AT ITS HEART ARE TWO EXTRAORDINARY LOVERS, SEPARATED BY TRAGIC CIRCUMSTANCES, yearning for each other, yet seemingly never able to be together again.
Jackie Collins’ American Star is a love story for the ages.
Nick and Lauren can never forget each other. Teenage small-town lovers — he from the wrong side of the tracks, she the prettiest girl in town — their love was the town scandal, forbidden, sizzling and unforgettable, ending abruptly in a tragedy that sent them into separate orbits.
Nick pursues his dream of acting, and after a series of wild adventures begins the slow rise that will make him one of Hollywood’s biggest stars. Lauren goes to New York and enters the modeling world, surprising everyone with a career that takes off in a direction she never expected. American Star follows them both on their trips to fame, as Nick and Lauren, haunted by the secret they share, try to live without each other — only to find they can’t.
American Star is a compelling story of love, sex and murder, set against the glamorous backgrounds of New York and Hollywood, as only Jackie Collins!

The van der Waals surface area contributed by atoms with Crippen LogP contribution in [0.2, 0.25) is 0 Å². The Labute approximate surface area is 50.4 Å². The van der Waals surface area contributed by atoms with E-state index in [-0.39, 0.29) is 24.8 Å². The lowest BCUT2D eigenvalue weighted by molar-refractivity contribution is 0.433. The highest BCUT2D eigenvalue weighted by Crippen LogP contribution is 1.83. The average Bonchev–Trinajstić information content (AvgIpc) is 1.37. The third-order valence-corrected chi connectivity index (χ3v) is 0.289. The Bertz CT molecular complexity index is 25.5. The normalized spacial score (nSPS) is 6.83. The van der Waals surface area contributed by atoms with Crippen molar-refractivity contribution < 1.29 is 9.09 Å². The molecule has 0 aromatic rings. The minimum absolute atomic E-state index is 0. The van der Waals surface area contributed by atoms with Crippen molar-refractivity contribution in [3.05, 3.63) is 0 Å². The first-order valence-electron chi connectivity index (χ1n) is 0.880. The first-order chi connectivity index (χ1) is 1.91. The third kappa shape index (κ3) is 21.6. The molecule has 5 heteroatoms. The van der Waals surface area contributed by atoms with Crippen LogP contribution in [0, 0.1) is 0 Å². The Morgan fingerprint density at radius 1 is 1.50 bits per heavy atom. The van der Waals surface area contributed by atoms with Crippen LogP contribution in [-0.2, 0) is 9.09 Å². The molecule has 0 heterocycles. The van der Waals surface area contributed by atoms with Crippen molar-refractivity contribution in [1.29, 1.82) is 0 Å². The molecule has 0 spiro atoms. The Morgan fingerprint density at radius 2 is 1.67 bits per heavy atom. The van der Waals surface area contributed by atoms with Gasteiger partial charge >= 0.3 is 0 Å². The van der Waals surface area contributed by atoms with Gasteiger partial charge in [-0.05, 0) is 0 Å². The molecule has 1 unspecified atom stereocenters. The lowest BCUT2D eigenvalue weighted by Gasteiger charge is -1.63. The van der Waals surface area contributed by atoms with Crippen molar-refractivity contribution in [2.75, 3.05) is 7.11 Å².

The best thing about Collins's latest fictional foray (after Lady Boss ) is that despite its length, it doesn't take long to read: there's precious little in it. Two-dimensional characters, hilariously improbable situations, wooden dialogue and an impossible number of amazing coincidences all ensure that it will win stardom of its own. The story follows three young people from a small Midwestern town who overcome obstacles too numerous to mention on their way to superstardom in three different professions. Nick Angelo, abused son of a shiftless, alcoholic father, becomes Hollywood's most famous male actor. His black half-sister Cyndra finds fame as an international rock star after suffering through rape, incest, an abortion, a disastrous marriage and a murder charge. Poor little rich girl Lauren Roberts, who horrifies her socially ambitious parents by falling in love with the town pariah (Nick, of course), eventually becomes the world's most sought-after model--and she cooks, too. Collins has an effective way of dealing with characters who present obstacles to the minimal plot development; she simply kills them off in a highly dramatic fashion. Any mental effort by the reader is unnecessary and to be discouraged, as it would only prompt irritation with this lamentable effort, which will undoubtedly climb the bestseller lists nonetheless. Major ad/promo; 750,000 first printing; Literary Guild main selection; author tour. ( Apr. )
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